will be very useful to casting directors in Hollywood. He
brings plenty of experience and versatility. It may not be
so easy for the princess. Her English isn't too good and
neither is her acting here. Miss Moore will be typed for
goofy dames and shows promise.
Half-whimsical, almost allegorical,
and with the last half having a dream-worldish element that's hard
to define, and equally hard to understand, 'Sylvia Scarlett' will
encounter a cross-drift of indifference to some of its basic plot
situations. Transition of a group of petty crooks into a
troupe of vagabond actors traveling in a two motor coach caravan
is especially harsh upon the credibility of the story.
NEW YORK TIMES Film Review - January
- by Andre Sennwald
- submitted by Barry Martin
Katharine Hepburn dons
trousers, dances gypsy-like on the English countryside and achieves what is
customarily if discouragingly referred to as a personal triumph in her new
film at the Radio City Music Hall. Probably it is unkind to say of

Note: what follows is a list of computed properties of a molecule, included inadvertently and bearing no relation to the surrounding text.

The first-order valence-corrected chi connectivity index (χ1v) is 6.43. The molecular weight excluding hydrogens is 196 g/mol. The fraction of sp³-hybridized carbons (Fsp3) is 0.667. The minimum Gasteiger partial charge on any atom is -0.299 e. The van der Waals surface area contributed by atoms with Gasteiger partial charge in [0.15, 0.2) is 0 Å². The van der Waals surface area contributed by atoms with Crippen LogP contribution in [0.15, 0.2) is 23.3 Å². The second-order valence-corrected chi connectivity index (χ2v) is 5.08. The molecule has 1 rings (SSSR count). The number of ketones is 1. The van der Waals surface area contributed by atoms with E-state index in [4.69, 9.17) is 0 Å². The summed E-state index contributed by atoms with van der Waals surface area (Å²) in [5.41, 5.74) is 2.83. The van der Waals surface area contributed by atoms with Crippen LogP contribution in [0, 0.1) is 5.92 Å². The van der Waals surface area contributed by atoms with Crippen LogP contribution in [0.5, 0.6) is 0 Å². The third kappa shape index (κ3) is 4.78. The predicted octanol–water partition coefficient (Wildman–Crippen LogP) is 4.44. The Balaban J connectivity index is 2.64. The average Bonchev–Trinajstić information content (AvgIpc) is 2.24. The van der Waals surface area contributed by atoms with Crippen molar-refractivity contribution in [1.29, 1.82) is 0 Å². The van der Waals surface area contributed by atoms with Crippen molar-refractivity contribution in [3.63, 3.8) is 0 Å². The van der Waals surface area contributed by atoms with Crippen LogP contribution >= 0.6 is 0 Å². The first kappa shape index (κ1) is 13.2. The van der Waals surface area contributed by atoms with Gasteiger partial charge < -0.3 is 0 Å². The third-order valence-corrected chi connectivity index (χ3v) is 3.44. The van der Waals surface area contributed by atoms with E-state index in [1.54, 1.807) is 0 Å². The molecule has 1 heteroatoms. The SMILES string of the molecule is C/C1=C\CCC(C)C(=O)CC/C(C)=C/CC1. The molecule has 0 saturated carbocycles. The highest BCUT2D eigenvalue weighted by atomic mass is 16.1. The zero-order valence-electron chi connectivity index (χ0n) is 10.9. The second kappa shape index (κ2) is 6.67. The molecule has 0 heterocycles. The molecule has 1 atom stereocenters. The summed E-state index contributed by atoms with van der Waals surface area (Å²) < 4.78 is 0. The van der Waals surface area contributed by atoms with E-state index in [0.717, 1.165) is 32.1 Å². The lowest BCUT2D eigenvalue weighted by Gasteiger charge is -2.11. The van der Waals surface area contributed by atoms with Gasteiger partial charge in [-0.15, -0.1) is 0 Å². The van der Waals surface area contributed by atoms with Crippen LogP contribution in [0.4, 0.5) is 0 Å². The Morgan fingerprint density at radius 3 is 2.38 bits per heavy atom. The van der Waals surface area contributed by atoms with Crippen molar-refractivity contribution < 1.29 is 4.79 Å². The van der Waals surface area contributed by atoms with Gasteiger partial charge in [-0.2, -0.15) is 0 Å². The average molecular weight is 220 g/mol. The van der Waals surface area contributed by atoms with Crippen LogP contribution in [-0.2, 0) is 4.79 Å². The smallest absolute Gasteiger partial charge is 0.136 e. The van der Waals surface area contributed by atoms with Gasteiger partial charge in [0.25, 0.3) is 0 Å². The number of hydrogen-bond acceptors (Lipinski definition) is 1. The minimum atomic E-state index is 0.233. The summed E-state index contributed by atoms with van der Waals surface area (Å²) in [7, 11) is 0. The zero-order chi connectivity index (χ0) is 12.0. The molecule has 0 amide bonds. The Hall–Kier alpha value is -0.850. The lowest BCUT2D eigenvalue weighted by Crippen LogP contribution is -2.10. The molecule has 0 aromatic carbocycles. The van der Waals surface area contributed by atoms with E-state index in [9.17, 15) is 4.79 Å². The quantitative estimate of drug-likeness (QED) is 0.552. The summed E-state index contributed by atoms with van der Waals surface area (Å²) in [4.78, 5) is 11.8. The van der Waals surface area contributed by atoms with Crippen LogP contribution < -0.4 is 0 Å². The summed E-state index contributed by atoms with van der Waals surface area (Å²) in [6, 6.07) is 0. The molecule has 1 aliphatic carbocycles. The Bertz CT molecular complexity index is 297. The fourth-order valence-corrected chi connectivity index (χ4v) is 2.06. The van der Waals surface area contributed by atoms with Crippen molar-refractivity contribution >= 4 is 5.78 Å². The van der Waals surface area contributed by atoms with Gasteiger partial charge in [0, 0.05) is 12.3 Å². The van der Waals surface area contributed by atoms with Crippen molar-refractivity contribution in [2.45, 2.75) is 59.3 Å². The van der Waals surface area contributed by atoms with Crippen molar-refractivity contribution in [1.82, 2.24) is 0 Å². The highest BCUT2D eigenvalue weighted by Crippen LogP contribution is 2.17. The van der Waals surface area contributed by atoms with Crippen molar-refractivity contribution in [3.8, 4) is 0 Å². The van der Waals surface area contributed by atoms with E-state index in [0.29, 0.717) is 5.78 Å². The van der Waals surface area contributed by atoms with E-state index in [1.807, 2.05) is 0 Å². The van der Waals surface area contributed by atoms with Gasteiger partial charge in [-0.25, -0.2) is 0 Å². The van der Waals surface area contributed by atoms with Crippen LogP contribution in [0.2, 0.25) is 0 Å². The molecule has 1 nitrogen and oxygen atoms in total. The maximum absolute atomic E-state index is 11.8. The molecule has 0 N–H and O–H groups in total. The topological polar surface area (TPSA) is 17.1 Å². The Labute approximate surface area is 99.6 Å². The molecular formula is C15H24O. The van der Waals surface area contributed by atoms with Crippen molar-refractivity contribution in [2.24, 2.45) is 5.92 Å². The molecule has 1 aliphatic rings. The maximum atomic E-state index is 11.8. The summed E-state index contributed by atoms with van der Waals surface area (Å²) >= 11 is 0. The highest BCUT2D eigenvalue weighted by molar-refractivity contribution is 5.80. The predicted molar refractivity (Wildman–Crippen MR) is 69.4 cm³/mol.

"Sylvia Scarlett" that it begins at 12 sharp and ends at 1:40, and
yet that is precisely its total effect. With what accuracy Compton
Mackenzie's novel has been transferred to the screen this deponent knoweth
not. But the film has a sprawling, confused and unaccented way of telling
its story that might easily be the result of too literal a dramatization of
just that sprawling kind of a book.
Since George Cukor and Pandro S.
Berman are responsible for the film, you can be sure that the
seeds of aspiration are in it. As the awkward, imaginative,
tremulously frustrated heroine of the tale, Miss Hepburn, is on
her home grounds, and she plays the part with a richness of
understanding that compares favorably with her performance in
"Alice Adams." Individual scenes of laughter and